For all the fireworks in the gold price last month, including a 25-year high, the metal that drives men mad ended down by slightly less than two per cent from the end of April. To me, and to some of the more sober chartwatchers, the bell has been rung. Last month’s highs ($728 on the June Comex contract on May 12) probably won’t be exceeded for a year or so. The hyperbolic frenzy that seized the metals people has to be worked off.

That doesn’t mean the long-term bull market in gold – what the technicians call the “secular” trend – is over. That’s a multi-decade trend, and this bull market really only started in 1999; about the time of the IMF meetings in September and October of that year. The four-figure dollar numbers that are now only a gleam in the goldbugs’ eyes could well be hit. But just not yet. The uptrend in gold was a byproduct of simultaneously strong economies in the developed and the emerging economies, and the commodities price rises that followed. The commodities price increases formed by real world activity were then levered up by investment managers looking for one more asset play . . . just one more before the next carried interest was calculated.

It may not entirely be a coincidence that the cyclical gold peak was just past when Hank Paulson was appointed Treasury Secretary. This, one can be sure, was not the president’s idea. There is a range of opinions of Mr Paulson, but nobody thinks of him as only another front man, which is what the political world was expecting. Someone – or, rather, a lot of people – grimly informed the White House that it was time to get serious. Forget the cheerleaders.

A fiscally more conservative, militarily less adventurous, monetarily tight world is not conducive to a higher gold price, and, for now, that is what we’re probably going to get.

How can we be sure this isn’t a long-term peak for gold? Well, the public really didn’t get as caught up in this gold frenzy as it did in the dot-com stock boom, or anywhere near as involved as it did in real estate speculation.

For example, take the reception that John Hathaway, the manager of the Tocqueville Gold Fund, had at the Money Show in Las Vegas this month. Hathaway’s fund was up more than 45 per cent when he gave his pitch to a roomful of investors at the show on May 16. The fund’s assets under management had risen to more than $1bn. It was, Hathaway recalls, somewhat painful. “I had 50 people or so in the room, which could have held four times that number. We’d been given one of the smaller rooms. It had emptied out after the previous speaker.” And this was at his all-time high point.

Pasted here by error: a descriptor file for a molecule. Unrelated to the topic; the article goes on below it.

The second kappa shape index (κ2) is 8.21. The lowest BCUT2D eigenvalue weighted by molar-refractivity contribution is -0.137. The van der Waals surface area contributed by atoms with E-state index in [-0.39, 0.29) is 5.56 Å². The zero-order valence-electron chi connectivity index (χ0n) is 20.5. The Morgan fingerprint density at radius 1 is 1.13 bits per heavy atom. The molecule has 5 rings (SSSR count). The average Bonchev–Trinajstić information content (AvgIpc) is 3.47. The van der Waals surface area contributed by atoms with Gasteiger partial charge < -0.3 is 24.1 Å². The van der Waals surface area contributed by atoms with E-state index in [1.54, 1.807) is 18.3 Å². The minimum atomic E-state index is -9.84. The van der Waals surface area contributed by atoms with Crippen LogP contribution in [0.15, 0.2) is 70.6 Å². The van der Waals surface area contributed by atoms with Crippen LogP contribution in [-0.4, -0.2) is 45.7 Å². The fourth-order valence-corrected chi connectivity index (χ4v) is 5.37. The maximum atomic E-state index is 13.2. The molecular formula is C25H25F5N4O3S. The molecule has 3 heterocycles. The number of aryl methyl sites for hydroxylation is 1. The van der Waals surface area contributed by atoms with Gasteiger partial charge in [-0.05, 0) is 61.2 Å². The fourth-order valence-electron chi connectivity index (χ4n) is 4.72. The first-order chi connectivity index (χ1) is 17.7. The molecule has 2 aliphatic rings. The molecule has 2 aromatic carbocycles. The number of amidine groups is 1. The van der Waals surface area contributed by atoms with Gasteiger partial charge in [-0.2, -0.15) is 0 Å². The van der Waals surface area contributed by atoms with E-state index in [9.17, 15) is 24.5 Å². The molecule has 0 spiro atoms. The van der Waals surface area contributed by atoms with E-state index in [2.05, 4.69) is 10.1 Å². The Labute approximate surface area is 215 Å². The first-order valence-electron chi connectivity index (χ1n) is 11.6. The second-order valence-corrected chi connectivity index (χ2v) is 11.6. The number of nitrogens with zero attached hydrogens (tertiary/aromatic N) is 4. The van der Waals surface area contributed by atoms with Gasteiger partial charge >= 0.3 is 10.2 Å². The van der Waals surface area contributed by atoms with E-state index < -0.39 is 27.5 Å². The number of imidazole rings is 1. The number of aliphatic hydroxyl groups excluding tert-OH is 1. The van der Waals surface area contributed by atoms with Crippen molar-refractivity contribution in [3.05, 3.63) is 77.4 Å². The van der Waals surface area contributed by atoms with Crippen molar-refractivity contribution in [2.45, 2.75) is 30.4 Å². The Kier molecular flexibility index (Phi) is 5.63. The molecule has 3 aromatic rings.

Actually, to someone with a long term interest in gold, that was a good sign. Clearly, there are a lot of potential buyers left to be found out there, which can’t be said, for example, about Phoenix or Las Vegas real estate. As Hathaway says: “At least we know that this time, it wasn’t the public (pushing up prices). It was the momentum guys and the trend players. After Las Vegas I flew to Geneva to see potential clients for our offshore fund. They were better than the (American) retail (investors) in Las Vegas, but not much better. It was a very hard sell.”

If this were a long-term peak in gold, Hathaway would have at least $50bn in his fund. He would have had investors throwing their room keys at him on the stage.

Martin Pring, of the eponymous technical analysis firm, is fairly certain that May’s price action in gold means that “for all intents and purposes the game is over for now. There could be a sharp downside and then a trading range, or we could work off (the overexcitement) with a slow Chinese torture. I think $490 is the logical retracement level. When it gets there, I’ll start thinking about what the new secular highs will be.

“For me the proof that we’d passed a top was the story in a weekly financial newspaper about gold going to $8,000 an ounce.”

The man interviewed in that story is James Turk, author of The Coming Collapse of the Dollar, and founder of I had a chance to talk to Mr Turk last week when he passed through New York. He’s much lower key in person than in his press releases, appearing more like the banker he once was rather than what you think of when you hear the word “goldbug”.

It’s hard to pinpoint the difference between someone who is just bullish about gold and a goldbug, since both share a high level of scepticism about most countries’ monetary policy and the markets’ present valuation of financial assets.

The most significant difference would be the goldbugs’ firm conviction that the gold price has been manipulated by a cabal of western governments, gold dealers, and bankers.

I’ve heard and read their arguments, and I don’t buy it. But Jim Turk does. He and his confreres believe that through the 1990s and up to the present time, western governments have used the gold leasing market, along with central bank gold sales, to push the price below where it should be by all rights. As he says: “Manipulation of the gold price is done to maintain the illusion that the dollar is worthy of being the world’s reserve currency.”

Mr Turk and the other goldbugs have an alternative reserve currency in mind, of course.

You don’t, however, need to believe in the resurrection of the gold standard to conclude that gold is a very useful investment – or at least savings – medium.

There are too many over-leveraged financial markets in the important currencies, and the prices of these currencies need to be marked down to meet people’s ability to support them with real income.

That doesn’t mean timing isn’t still very important. And you probably have $100- or $150-worth of correction to go before you should go back into gold. And I’ll be examining one of the goldbugs’ theories about the Clinton administration and gold market manipulation in a future column.

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